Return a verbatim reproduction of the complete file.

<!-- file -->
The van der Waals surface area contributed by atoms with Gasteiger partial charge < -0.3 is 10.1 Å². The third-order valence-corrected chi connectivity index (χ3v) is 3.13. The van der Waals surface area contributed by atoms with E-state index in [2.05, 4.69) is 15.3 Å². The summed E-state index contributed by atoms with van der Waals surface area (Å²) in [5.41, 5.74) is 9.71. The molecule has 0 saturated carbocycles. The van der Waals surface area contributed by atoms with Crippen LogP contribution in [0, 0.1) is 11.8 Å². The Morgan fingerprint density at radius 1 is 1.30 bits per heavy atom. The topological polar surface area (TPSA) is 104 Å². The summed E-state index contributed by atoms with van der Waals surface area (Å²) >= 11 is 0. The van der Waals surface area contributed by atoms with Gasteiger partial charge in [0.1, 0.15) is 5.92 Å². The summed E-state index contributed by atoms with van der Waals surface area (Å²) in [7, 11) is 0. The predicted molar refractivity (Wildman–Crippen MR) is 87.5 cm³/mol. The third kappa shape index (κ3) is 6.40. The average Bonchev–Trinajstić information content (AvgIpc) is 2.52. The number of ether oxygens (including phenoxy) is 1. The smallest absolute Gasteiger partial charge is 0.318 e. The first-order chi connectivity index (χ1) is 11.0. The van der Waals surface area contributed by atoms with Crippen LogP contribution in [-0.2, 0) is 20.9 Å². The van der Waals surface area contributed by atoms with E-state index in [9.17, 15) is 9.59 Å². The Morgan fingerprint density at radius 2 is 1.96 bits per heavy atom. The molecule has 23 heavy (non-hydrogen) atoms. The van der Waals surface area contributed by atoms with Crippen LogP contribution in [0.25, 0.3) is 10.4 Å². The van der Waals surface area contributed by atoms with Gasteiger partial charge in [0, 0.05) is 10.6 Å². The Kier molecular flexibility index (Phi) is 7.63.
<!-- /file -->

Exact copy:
The van der Waals surface area contributed by atoms with Gasteiger partial charge < -0.3 is 10.1 Å². The third-order valence-corrected chi connectivity index (χ3v) is 3.13. The van der Waals surface area contributed by atoms with E-state index in [2.05, 4.69) is 15.3 Å². The summed E-state index contributed by atoms with van der Waals surface area (Å²) in [5.41, 5.74) is 9.71. The molecule has 0 saturated carbocycles. The van der Waals surface area contributed by atoms with Crippen LogP contribution in [0, 0.1) is 11.8 Å². The Morgan fingerprint density at radius 1 is 1.30 bits per heavy atom. The topological polar surface area (TPSA) is 104 Å². The summed E-state index contributed by atoms with van der Waals surface area (Å²) >= 11 is 0. The van der Waals surface area contributed by atoms with Gasteiger partial charge in [0.1, 0.15) is 5.92 Å². The summed E-state index contributed by atoms with van der Waals surface area (Å²) in [7, 11) is 0. The predicted molar refractivity (Wildman–Crippen MR) is 87.5 cm³/mol. The third kappa shape index (κ3) is 6.40. The average Bonchev–Trinajstić information content (AvgIpc) is 2.52. The number of ether oxygens (including phenoxy) is 1. The smallest absolute Gasteiger partial charge is 0.318 e. The first-order chi connectivity index (χ1) is 11.0. The van der Waals surface area contributed by atoms with Crippen LogP contribution in [-0.2, 0) is 20.9 Å². The van der Waals surface area contributed by atoms with E-state index in [9.17, 15) is 9.59 Å². The Morgan fingerprint density at radius 2 is 1.96 bits per heavy atom. The molecule has 23 heavy (non-hydrogen) atoms. The van der Waals surface area contributed by atoms with Crippen LogP contribution in [0.25, 0.3) is 10.4 Å². The van der Waals surface area contributed by atoms with Gasteiger partial charge in [0, 0.05) is 10.6 Å². The Kier molecular flexibility index (Phi) is 7.63.